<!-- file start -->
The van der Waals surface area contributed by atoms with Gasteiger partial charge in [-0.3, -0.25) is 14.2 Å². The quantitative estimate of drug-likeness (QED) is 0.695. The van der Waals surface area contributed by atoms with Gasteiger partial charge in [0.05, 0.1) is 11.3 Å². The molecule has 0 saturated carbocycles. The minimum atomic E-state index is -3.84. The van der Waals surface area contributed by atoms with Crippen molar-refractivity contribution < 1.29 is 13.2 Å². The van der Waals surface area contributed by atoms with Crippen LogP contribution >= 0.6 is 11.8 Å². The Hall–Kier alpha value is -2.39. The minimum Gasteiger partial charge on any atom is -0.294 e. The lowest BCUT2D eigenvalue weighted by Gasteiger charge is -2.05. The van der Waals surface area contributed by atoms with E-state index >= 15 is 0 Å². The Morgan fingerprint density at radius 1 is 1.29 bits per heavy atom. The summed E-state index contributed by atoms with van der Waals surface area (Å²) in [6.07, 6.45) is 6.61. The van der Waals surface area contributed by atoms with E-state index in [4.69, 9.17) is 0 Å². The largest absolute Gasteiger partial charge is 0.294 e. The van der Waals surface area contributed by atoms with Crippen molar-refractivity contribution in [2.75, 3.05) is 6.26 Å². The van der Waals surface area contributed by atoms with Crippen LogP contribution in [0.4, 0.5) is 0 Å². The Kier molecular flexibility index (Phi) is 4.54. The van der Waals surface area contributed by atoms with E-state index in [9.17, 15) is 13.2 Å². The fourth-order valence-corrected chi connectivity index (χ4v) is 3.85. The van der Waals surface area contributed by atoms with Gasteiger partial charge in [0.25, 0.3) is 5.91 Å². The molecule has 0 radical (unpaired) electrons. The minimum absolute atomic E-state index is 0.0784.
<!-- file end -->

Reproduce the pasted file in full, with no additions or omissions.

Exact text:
The van der Waals surface area contributed by atoms with Gasteiger partial charge in [-0.3, -0.25) is 14.2 Å². The quantitative estimate of drug-likeness (QED) is 0.695. The van der Waals surface area contributed by atoms with Gasteiger partial charge in [0.05, 0.1) is 11.3 Å². The molecule has 0 saturated carbocycles. The minimum atomic E-state index is -3.84. The van der Waals surface area contributed by atoms with Crippen molar-refractivity contribution < 1.29 is 13.2 Å². The van der Waals surface area contributed by atoms with Crippen LogP contribution >= 0.6 is 11.8 Å². The Hall–Kier alpha value is -2.39. The minimum Gasteiger partial charge on any atom is -0.294 e. The lowest BCUT2D eigenvalue weighted by Gasteiger charge is -2.05. The van der Waals surface area contributed by atoms with E-state index >= 15 is 0 Å². The Morgan fingerprint density at radius 1 is 1.29 bits per heavy atom. The summed E-state index contributed by atoms with van der Waals surface area (Å²) in [6.07, 6.45) is 6.61. The van der Waals surface area contributed by atoms with E-state index in [4.69, 9.17) is 0 Å². The largest absolute Gasteiger partial charge is 0.294 e. The van der Waals surface area contributed by atoms with Crippen molar-refractivity contribution in [2.75, 3.05) is 6.26 Å². The van der Waals surface area contributed by atoms with Crippen LogP contribution in [0.4, 0.5) is 0 Å². The Kier molecular flexibility index (Phi) is 4.54. The van der Waals surface area contributed by atoms with E-state index in [9.17, 15) is 13.2 Å². The fourth-order valence-corrected chi connectivity index (χ4v) is 3.85. The van der Waals surface area contributed by atoms with Gasteiger partial charge in [0.25, 0.3) is 5.91 Å². The molecule has 0 radical (unpaired) electrons. The minimum absolute atomic E-state index is 0.0784.